Toilet Architects

Several years ago I was sitting next to a Canadian friend in an airport in southern Turkey. We’d been people watching for about twenty minutes, enjoying each other’s company in silence, as good friends can, when he broke the idyll with the observation, “the world needs more toilet architects! …. SOME toilet architects.”

I followed his gaze, which had latched onto the entrance of the  only men’s loo in our terminal. I turned to him in puzzlement. “Wait for it. Keep watching”, he encouraged. I turned back, and strained to see what he had noticed. It took a while but then I twigged. The designer had placed the urinals behind the entrance wall. We could see this because the designer (or maybe a different designer) had placed a full length mirror on the wall behind the urinals, allowing us to see everything that was going on from where we were sitting. 

That moment became a catalyst for a lively discussionas we waited to board our fight. We reeled off toilet failing after toilet failing: having to stand on the toilet to be able to close the door, needing to dislocate your spine to retrieve the loo roll, driers so close to the sink that you can’t use either independently, etc.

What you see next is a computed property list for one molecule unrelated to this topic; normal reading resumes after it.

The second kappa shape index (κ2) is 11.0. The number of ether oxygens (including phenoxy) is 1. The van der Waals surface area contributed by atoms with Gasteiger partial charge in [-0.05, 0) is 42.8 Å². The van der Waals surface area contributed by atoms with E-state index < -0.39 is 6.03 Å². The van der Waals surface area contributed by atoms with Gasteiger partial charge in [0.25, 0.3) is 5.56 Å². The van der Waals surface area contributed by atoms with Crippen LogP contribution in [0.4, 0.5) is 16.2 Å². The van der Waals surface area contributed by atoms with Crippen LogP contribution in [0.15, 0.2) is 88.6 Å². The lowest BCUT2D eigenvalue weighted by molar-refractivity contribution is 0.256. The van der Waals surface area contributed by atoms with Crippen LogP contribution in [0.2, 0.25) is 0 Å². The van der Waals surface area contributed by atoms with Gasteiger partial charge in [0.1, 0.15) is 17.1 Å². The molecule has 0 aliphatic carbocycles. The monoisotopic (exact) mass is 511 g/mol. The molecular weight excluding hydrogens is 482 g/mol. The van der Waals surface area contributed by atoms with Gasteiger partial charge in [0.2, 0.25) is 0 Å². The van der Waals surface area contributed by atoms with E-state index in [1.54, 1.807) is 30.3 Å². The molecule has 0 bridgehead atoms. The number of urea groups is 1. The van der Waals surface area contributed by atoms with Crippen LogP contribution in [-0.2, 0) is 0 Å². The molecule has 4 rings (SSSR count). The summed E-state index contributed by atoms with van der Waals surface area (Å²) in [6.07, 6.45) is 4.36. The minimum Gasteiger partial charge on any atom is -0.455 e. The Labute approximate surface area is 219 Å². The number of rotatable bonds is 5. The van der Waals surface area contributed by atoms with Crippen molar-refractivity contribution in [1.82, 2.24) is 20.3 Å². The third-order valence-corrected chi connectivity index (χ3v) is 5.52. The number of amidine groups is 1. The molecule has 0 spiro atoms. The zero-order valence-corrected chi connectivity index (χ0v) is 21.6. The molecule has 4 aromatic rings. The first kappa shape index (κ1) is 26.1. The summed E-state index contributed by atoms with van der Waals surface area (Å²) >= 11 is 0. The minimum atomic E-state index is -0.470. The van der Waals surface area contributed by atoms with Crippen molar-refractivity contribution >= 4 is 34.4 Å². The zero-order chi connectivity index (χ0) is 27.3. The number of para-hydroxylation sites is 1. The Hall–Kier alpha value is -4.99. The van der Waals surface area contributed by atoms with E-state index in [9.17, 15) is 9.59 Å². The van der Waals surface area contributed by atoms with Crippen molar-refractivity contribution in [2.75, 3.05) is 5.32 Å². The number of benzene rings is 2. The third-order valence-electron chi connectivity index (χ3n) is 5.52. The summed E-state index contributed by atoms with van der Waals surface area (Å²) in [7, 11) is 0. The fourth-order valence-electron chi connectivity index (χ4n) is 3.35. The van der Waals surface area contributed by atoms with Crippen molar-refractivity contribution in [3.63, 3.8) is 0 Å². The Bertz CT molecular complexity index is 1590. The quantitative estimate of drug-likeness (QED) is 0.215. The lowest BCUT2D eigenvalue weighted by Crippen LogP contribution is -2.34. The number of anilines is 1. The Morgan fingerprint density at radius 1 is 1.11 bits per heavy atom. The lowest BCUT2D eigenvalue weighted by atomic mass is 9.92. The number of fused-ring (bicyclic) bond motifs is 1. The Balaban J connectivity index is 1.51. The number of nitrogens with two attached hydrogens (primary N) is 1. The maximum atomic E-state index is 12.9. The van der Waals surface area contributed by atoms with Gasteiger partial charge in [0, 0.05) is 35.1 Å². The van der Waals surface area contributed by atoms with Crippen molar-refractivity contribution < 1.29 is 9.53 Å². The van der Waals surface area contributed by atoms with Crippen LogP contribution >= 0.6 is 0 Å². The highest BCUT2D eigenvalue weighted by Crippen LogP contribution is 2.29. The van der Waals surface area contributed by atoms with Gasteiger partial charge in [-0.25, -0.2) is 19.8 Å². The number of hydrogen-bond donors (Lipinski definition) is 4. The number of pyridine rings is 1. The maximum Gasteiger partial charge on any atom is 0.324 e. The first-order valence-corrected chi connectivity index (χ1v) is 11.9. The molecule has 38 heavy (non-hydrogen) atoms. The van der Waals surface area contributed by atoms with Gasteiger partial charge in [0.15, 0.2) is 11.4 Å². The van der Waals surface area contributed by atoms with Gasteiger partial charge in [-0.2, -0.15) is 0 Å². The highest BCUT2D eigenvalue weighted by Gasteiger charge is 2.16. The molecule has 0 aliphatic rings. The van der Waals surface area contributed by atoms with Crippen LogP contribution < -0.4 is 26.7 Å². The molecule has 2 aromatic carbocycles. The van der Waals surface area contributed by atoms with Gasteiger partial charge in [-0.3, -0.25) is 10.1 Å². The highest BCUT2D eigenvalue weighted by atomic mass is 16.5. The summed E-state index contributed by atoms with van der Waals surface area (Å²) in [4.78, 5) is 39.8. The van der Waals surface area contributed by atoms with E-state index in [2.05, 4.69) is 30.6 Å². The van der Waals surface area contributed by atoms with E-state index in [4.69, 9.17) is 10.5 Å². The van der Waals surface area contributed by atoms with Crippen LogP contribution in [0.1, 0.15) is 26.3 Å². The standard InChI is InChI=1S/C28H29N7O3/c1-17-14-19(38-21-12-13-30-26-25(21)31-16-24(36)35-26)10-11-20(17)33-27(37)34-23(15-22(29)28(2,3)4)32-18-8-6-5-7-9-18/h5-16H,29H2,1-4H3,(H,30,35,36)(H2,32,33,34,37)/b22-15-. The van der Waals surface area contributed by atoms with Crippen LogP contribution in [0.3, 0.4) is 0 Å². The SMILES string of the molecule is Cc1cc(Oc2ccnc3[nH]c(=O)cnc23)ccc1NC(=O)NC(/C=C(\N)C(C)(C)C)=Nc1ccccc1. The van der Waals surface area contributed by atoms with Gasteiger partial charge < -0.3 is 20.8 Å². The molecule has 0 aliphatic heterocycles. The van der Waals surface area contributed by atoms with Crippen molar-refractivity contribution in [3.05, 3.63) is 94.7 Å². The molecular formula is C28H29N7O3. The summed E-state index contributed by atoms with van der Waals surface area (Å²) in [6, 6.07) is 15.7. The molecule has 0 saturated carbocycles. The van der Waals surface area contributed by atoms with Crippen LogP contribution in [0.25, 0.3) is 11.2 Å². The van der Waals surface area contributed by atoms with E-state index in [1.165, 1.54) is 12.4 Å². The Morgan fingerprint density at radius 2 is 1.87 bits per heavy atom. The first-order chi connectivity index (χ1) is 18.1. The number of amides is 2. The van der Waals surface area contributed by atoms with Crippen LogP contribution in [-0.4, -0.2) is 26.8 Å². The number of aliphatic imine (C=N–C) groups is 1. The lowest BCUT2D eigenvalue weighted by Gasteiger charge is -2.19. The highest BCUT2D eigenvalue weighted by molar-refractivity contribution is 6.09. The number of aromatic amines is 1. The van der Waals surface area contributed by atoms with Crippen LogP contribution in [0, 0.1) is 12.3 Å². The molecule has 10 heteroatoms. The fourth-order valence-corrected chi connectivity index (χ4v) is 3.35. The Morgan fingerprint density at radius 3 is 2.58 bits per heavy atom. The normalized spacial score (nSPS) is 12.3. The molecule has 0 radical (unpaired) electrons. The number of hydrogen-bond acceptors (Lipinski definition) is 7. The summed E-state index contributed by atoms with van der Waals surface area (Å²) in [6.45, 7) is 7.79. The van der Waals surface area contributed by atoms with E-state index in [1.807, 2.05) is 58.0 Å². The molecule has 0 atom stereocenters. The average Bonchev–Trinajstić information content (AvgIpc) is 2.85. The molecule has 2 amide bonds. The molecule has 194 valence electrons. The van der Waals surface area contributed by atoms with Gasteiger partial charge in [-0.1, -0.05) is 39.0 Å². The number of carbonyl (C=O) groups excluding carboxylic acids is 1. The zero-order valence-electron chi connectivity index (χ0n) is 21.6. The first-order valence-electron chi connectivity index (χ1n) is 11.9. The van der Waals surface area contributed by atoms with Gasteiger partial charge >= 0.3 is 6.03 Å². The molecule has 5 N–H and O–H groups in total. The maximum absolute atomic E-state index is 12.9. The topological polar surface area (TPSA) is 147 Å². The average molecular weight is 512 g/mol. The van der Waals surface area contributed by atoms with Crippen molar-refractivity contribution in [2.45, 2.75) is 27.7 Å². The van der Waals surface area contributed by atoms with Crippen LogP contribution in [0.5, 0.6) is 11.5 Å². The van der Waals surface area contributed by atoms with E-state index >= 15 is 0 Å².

I was reminded of this discussion a moment ago as I was retrieving some loo roll in Chicago’s O’Hare International airport from a dispenser I had to reach for. As I leant forward, my mind was steeling itself for the regular game of toilet paper origami, which would allow the alchemist in me to turn the transparent, single-ply product on offer into something worthy of my majestic nethers. These attempts often end in failure and I am compelled to resort to what can best be described as “wadding”. However, the placement of this dispenser, and my forced lean triggered the auto flush mechanism which, I regret to confess, I found disturbingly refreshing. I got to enjoy this refreshment three times in quick succession. I was about go for a fourth but I thought that many might constitute an offence so I completed my manoeuvres, smiled as I realised that I didn’t need to step backwards  up onto the toilet to open the door, abluted and left.